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Choosing a Database
- Science Direct: (on-campus only) Contains original research articles in science, technology, engineering and medicine, as well as a selection of journals in the social sciences, humanities and business. Full text starts in 1995.
- Engineering Village: The most comprehensive index of engineering research available, going back over 120 years. (Most citations do not include full text articles, go here to learn how to find out if an article's full text is available through the UDM Libraries.)
- ASME Journals: includes subscription to three journals: Journal of Dynamic Systems & Measurement Control, Journal of Heat Transfer, and Journal of Mechanical Design
- IEEE: Electrical engineering journals, magazines, conferences, and standards, includes information on robotics and sensors.
- Scopus: contains citations and abstracts for more than 20,000 peer-reviewed journals, including articles in press, as well as books and trade publications. Citations go back to 1970. Also includes tools to track, analyze and visualize research.
- Scifinder: (on-campus access only, you must create your own free account) includes physical and chemical properties of substances, reactions, and references to chemical literature. Also includes a patent search.
Free Government and International Databases
Science.gov is a portal to government databases and research drawing from a wide spectrum of science agencies across disciplines. Includes technical reports, conference papers,data sets, and some open access journal articles.
"a global science gateway comprised of national and international scientific databases and portals." Developed and managed by the U.S. Department of Energy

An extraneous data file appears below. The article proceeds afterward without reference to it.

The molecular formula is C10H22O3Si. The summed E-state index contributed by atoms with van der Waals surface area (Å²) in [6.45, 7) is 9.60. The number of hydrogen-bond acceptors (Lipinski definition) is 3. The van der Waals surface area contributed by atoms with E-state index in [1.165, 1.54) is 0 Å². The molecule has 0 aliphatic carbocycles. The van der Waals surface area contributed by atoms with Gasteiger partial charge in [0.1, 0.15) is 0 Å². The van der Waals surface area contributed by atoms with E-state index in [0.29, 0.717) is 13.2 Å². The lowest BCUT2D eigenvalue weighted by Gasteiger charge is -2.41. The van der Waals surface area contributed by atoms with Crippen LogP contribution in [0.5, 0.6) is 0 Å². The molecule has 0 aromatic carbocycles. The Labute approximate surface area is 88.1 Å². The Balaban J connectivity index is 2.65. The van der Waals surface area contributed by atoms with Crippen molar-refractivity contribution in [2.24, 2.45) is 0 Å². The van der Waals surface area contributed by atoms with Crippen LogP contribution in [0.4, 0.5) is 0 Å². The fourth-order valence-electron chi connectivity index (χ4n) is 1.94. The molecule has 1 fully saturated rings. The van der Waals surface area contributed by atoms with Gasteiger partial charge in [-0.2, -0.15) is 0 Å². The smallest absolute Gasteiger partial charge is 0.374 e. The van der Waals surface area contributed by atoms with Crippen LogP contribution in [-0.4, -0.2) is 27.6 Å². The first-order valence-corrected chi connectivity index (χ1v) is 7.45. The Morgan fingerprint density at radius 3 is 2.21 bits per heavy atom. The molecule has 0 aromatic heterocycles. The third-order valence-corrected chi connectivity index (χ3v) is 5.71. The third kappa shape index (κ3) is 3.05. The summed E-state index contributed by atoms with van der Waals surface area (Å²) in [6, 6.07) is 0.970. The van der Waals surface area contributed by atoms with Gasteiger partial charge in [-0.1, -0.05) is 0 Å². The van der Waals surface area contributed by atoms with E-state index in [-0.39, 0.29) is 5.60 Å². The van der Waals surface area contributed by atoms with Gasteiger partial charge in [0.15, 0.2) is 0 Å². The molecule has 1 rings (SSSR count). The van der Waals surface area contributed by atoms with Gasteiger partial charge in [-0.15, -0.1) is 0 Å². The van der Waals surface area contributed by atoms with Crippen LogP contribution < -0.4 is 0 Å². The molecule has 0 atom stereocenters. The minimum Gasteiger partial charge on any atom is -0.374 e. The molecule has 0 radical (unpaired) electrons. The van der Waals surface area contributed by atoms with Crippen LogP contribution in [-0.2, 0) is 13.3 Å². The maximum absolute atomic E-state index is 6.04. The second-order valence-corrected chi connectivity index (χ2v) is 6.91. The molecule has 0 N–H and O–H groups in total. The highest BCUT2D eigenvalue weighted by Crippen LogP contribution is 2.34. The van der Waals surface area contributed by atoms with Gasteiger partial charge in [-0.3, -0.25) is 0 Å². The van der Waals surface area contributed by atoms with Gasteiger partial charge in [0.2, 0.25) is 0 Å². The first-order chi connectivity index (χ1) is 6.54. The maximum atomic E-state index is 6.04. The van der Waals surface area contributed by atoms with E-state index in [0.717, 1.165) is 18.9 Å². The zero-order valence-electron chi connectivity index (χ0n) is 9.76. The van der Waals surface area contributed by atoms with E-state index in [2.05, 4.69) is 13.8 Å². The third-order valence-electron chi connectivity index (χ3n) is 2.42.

National Technical Reports Library
While no longer being updated with new resources, this serves as a useful database for older federally-funded scientific, technical, engineering, and business information across disciplines.
Remember to give credit to the original source when you use someone else's work or idea, whether you use a direct quote or paraphrase. Most style guides require some form of citation in the text of your paper as well as at the end in a bibliography or list of references.
Purdue Online Writing Center (OWL): The Purdue OWL offers detailed instructions and examples of how to write and cite in MLA or APA format.
Citation Machine: A free, quick, and easy to use citation generator that work for APA, Chicago, and MLA styles.
RefWorks: Use RefWorks to keep track of the articles you find as you do your library research, and use it again as you write to format your entire paper, inserting quotations and creating a list of references at the end.